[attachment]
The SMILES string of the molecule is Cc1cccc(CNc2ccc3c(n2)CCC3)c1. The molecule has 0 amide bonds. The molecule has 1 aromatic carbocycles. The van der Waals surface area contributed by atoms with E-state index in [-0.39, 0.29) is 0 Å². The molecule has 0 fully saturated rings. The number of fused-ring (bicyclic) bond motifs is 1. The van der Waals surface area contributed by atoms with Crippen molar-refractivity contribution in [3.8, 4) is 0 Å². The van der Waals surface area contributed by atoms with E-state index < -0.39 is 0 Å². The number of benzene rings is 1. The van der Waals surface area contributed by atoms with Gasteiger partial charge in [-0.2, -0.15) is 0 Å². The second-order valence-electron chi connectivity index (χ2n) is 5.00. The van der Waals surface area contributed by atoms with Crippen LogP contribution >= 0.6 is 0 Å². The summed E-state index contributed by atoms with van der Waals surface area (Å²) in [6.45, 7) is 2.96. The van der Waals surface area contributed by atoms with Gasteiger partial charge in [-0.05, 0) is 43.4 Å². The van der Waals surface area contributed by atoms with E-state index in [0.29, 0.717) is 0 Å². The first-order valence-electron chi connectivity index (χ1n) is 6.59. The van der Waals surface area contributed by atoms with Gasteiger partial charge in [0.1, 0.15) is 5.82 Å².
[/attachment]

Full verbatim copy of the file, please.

The SMILES string of the molecule is Cc1cccc(CNc2ccc3c(n2)CCC3)c1. The molecule has 0 amide bonds. The molecule has 1 aromatic carbocycles. The van der Waals surface area contributed by atoms with E-state index in [-0.39, 0.29) is 0 Å². The molecule has 0 fully saturated rings. The number of fused-ring (bicyclic) bond motifs is 1. The van der Waals surface area contributed by atoms with Crippen molar-refractivity contribution in [3.8, 4) is 0 Å². The van der Waals surface area contributed by atoms with E-state index < -0.39 is 0 Å². The number of benzene rings is 1. The van der Waals surface area contributed by atoms with Gasteiger partial charge in [-0.2, -0.15) is 0 Å². The second-order valence-electron chi connectivity index (χ2n) is 5.00. The van der Waals surface area contributed by atoms with Crippen LogP contribution >= 0.6 is 0 Å². The summed E-state index contributed by atoms with van der Waals surface area (Å²) in [6.45, 7) is 2.96. The van der Waals surface area contributed by atoms with Gasteiger partial charge in [-0.05, 0) is 43.4 Å². The van der Waals surface area contributed by atoms with E-state index in [0.29, 0.717) is 0 Å². The first-order valence-electron chi connectivity index (χ1n) is 6.59. The van der Waals surface area contributed by atoms with Gasteiger partial charge in [0.1, 0.15) is 5.82 Å².